YouTube has dealt with the controversy after the video suddenly lost advertising revenue because of a change in algorithms, but the situation remains bleak. Writer Hank Green and his brother, also author John Green, who founded the popular Vlog Brothers channel, said it was "the first big shock in a decade to realize content on YouTube." "


'It's hard to assess how many people are affected,' he said. 'It's a huge and complex place where thousands of people make a lot of money.' But this disruptive change is hard for vertical video creators.


"If we lose 30% of our revenue on YouTube, we may give up the bottom line and accept certain brand agreements." Previously, we would reject these agreements in order to retain users. If someone can earn an extra $1,000 a month to subsidize their daily expenses, they won't have to accept these brand agreements. "


Alayna Fender, who lives in Vancouver, says the ads she has implanted in her video, which brings her C$700 ($513) a month, have dropped to C$130 a month in the past few months. Ms. Fender, who has about 177,000 subscribers, turned her video production hobby into a full-time job a year and a half ago, attracting a large audience through frank discussions about mental health and sexuality.


She wants to explain why her series "I Do not Bi It" is in the context of stable advertising revenue in the videos "Top 15 Canadian Stereotypes" and "Bleaching MyHair Blonde" And videos depicting lesbians will have a decline in revenue. Although YouTube's guidelines make it clear that "sexually suggestive content" and "sexual humor" are not content that matches the advertiser's brand image. "Other related video content is still being advertised, but advertising revenue is very small," she said.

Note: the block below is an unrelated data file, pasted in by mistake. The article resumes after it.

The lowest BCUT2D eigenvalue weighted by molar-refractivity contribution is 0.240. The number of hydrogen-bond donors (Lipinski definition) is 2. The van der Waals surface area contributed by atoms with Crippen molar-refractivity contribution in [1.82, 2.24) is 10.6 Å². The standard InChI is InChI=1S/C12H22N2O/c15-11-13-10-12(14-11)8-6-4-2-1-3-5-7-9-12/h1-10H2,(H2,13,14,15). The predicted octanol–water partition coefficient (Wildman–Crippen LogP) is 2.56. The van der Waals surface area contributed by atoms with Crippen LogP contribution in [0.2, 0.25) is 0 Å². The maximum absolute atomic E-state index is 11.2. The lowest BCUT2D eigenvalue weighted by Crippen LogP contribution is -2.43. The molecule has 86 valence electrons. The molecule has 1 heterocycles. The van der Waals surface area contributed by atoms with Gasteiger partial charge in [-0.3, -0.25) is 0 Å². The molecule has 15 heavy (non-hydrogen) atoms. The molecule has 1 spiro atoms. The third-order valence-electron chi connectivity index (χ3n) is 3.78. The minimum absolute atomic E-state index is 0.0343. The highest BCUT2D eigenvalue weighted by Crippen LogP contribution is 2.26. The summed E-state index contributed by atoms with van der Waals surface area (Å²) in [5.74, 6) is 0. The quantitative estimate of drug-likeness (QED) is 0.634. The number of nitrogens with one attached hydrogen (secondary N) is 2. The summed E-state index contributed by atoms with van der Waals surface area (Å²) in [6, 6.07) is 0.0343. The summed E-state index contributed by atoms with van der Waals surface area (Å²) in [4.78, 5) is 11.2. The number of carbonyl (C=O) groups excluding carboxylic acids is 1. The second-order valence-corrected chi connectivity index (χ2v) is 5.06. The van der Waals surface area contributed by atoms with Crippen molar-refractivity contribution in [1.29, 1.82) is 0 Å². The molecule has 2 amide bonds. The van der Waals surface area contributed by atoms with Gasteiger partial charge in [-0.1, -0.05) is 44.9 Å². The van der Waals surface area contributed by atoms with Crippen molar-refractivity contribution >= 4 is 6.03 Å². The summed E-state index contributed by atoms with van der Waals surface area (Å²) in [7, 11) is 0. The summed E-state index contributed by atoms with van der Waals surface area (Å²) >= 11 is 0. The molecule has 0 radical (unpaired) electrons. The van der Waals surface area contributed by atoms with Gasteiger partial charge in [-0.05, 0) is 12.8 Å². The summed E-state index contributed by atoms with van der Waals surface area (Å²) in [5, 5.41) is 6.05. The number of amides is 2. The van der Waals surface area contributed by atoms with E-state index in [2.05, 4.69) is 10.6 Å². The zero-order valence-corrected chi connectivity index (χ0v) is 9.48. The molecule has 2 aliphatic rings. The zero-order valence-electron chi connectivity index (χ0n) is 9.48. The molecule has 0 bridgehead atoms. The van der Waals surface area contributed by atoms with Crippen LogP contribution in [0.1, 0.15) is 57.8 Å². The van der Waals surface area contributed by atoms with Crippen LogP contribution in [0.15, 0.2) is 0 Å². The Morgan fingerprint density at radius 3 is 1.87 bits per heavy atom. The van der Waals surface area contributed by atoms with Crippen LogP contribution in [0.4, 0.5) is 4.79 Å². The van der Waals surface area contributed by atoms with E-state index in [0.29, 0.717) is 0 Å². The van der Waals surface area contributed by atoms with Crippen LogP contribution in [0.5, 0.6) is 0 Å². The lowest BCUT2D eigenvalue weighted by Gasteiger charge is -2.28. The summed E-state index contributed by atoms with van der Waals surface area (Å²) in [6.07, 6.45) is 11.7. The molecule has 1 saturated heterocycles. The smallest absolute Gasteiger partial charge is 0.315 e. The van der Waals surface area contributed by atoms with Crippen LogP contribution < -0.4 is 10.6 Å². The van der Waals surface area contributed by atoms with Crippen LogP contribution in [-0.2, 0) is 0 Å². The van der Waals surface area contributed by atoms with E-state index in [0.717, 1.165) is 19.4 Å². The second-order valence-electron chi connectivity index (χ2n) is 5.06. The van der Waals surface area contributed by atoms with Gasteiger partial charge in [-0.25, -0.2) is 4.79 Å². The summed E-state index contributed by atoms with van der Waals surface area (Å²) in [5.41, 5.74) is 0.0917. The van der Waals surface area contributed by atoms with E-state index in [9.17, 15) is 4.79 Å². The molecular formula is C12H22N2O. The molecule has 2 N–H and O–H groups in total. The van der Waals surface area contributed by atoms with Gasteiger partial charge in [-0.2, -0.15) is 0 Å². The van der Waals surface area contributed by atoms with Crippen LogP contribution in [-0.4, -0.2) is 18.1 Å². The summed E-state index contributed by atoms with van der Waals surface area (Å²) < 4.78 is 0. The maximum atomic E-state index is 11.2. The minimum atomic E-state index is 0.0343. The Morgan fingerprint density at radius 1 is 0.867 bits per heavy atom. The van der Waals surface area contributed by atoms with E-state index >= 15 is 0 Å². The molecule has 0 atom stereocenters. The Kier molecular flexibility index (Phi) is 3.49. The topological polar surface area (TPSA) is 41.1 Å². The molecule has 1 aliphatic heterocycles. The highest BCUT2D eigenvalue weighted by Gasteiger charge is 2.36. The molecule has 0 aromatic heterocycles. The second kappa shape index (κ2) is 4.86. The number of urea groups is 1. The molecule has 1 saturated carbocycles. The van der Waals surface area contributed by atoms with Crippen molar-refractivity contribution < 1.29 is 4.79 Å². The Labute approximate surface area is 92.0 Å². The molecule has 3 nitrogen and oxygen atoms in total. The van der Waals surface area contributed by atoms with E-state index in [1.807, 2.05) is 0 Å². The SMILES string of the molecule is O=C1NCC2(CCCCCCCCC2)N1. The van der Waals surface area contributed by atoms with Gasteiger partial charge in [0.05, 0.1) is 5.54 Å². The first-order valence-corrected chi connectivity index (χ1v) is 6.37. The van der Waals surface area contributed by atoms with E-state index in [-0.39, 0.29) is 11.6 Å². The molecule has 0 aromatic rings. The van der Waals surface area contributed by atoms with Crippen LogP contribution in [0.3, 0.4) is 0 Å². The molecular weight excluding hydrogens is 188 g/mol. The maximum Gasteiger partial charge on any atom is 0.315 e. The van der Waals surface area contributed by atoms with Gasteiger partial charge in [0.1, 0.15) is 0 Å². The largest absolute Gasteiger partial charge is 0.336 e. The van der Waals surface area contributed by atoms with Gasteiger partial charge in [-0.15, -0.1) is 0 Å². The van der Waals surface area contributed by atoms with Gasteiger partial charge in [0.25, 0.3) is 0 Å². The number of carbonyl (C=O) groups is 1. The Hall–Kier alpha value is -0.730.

"If they're not going to tell us to insert an ad into our video, don't notify us, and don't offer any appeal, at least tell us what the ad is." What rules do these videos break? What do we need to avoid? How do we keep our content in line with advertisers' tone? The main question is how much secrecy and video podcasts can remain silent. "

 

In a statement, YouTube said it had had many positive conversations with advertisers, many of which had been noted.

 

"While many creators see improvements in revenue problems, some are still affecting them. We will continue to work closely with advertisers and creators to improve the overall picture. "

 

To get revenue, some creators have turned to Patreon, a crowdfunding site where people can pay for videos directly or monthly. YouTube, on the other hand, offers fans a way to directly support video creators, called Super Chat, and lets fans highlight their messages through payments in the live stream. Tim says revenue from the feature is roughly the same as the channel's advertising revenue in April.

 

But he said he was frustrated by a call with a YouTube representative last week. "Your channel is doing very well, especially last month, when everything was on the rise - the numbers were on the rise, watching almost twice as much as in March, but our advertising revenue was almost a quarter of what it was in March. "

 

Green helped launch a non-profit organization, the Internet Creators Association, last year to protect and direct industry insiders. He said it helped YouTube reveal which channels and categories of videos were most affected, and whether there were platforms or advertisers behind the event.

 

"The great thing about YouTube is that you can make more money with a relatively small perspective, and that can help you keep doing strange and creative things. "

 

As advertisers return to YouTube, he worries that creators may limit themselves to established channels.

 

"YouTube's solemn commitment is to harness the potential of video creation to turn it into an important job, after all, there are more independent professional video creators in the United States than coal miners. If we still remake tv shows, spend all our energy making money, and just distribute content to a small number of people, it's like destroying the job as a whole. "